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Bubba 08-04-2018 06:21 AM

Compressor question.
 
I have a 60 gal. compressor for about 15-20 years.
At the tme I bought it new. It's a Cambell Housfeld Sonborn
single stage job. I guess it was made in Mexico.
The tank plate say that it was tested in 1999 at 400 psi.
Standard use, not really industrial setting. Since I heard
horror stories about old tanks blowing up I decided to check
the tank thickness. I bought a cheapo ultrsonic thickness gauge
and checked the tank all over the place. At the top and sides
measure was 2.5 mm and the bottom around the drain valve 1.9-2.2 mm.
So my question, is it still safe or just be safe and junk it.
What do you guys think?

Walker 08-04-2018 07:56 AM

Best thing would be to inspect it. My big compressors have 2" weld-o-lets on them, so inspecting the inside is easy. You might need to get creative and use a bore scope type camera. In my experience the tanks suffer one of two maladies. Either they rust out on the bottom, or the get fatigue cracks at the points where the brackets are welded to the tank.

Even better would be to remove the components fill it with water and pressure test it at the original 400 psi.

milomilo 08-08-2018 07:14 PM

Have you regularly drained the condensation water from the tank? If so, the inside may be fairly clean. I would just pressure test it to the 400 psi with a pressure washer.

Ironman 08-09-2018 05:33 PM

Quote:

Originally Posted by milomilo (Post 718469)
Have you regularly drained the condensation water from the tank? If so, the inside may be fairly clean. I would just pressure test it to the 400 psi with a pressure washer.

Yes, and if it passes the test, consider having it galvanized. The cost in town here to galvanize a tank and to re-tap the pipe ports is under $100. They will clean inside with acid and sandblast the exterior, and dip it.

Walker 08-09-2018 10:56 PM

I hadnt thought about galvanizing, great idea.

If you do decide to pressure test it be sure to fill it with water first. That way if it ruptures it does not have the kinetic energy of all the compressed air stored inside to cause mayhem. I like the pressure washer idea too, I had never thought of that.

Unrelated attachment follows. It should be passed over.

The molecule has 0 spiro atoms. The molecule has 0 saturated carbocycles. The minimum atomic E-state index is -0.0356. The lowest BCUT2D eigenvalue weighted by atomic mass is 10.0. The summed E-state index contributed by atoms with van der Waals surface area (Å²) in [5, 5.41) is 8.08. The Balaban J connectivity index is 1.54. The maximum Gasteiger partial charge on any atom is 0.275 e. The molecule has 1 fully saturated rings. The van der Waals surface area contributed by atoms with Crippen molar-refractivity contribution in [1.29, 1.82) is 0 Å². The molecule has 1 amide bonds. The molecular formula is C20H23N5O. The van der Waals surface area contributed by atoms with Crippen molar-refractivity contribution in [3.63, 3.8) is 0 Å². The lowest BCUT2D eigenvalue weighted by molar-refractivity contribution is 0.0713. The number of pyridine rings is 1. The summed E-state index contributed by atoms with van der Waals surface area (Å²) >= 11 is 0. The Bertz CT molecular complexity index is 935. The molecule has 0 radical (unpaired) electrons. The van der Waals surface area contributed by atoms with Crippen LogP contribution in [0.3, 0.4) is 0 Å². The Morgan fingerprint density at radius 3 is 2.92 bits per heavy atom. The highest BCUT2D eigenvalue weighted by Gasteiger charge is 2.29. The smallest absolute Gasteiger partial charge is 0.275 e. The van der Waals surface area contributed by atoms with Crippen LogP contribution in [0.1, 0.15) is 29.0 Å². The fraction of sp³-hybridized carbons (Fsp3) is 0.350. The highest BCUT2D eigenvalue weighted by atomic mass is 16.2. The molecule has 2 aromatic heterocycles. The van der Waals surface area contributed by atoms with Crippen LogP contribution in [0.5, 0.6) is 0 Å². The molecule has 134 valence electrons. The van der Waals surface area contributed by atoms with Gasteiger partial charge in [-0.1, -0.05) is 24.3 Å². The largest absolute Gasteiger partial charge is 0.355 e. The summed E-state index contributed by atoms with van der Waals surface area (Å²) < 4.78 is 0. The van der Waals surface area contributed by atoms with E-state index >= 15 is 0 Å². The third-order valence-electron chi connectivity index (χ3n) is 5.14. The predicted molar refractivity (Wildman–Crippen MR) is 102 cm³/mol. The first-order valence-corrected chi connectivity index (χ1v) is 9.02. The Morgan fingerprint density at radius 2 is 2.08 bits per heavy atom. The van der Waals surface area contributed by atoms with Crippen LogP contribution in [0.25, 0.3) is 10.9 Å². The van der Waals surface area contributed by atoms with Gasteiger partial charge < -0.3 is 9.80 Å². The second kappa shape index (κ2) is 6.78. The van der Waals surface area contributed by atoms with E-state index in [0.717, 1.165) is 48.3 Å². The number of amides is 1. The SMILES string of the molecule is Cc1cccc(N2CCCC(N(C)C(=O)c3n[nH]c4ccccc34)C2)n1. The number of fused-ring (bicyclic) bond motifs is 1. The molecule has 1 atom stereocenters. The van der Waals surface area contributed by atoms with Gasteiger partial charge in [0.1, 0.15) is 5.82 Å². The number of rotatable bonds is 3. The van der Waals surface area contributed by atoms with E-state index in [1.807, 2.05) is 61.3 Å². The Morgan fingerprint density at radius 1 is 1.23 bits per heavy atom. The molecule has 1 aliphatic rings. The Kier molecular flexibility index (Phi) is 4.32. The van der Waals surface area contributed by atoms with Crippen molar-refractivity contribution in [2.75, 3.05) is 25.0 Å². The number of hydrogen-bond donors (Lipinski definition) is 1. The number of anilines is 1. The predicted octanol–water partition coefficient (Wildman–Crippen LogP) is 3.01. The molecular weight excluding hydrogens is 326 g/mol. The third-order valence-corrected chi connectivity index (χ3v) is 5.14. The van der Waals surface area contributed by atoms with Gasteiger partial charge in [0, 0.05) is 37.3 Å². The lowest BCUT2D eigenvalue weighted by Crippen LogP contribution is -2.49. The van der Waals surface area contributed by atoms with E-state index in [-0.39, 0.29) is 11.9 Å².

Ironman 08-10-2018 08:04 AM

Quote:

Originally Posted by Walker (Post 718524)
I hadnt thought about galvanizing, great idea.

If you do decide to pressure test it be sure to fill it with water first. That way if it ruptures it does not have the kinetic energy of all the compressed air stored inside to cause mayhem. I like the pressure washer idea too, I had never thought of that.

If you do a search you can find that I did that on a tank. The easiest and most reliable way to control pressure is to attach the pressure hose to the tank with a Tee. On the tee put on a gate valve and by controlling the amount of bleed off, you can set pressure in the tank. Then close a valve to the tank so that the water in the tank is under pressure and stays that way for 24 hours. I would want to see no drop below the original pressure in the 24 hr period.
Be aware that sunshine will expand the water and drive the tank pressure higher.

Don_S 08-13-2018 10:57 PM

Quote:

Originally Posted by Walker (Post 718524)
I hadnt thought about galvanizing, great idea.

If you do decide to pressure test it be sure to fill it with water first. That way if it ruptures it does not have the kinetic energy of all the compressed air stored inside to cause mayhem. I like the pressure washer idea too, I had never thought of that.

We used to use old car wash pressure washer pumps to test fire hoses back in the days I was a volunteer firefighter.

Don

milomilo 08-14-2018 01:02 AM

So Bubba, what did you decide to do?


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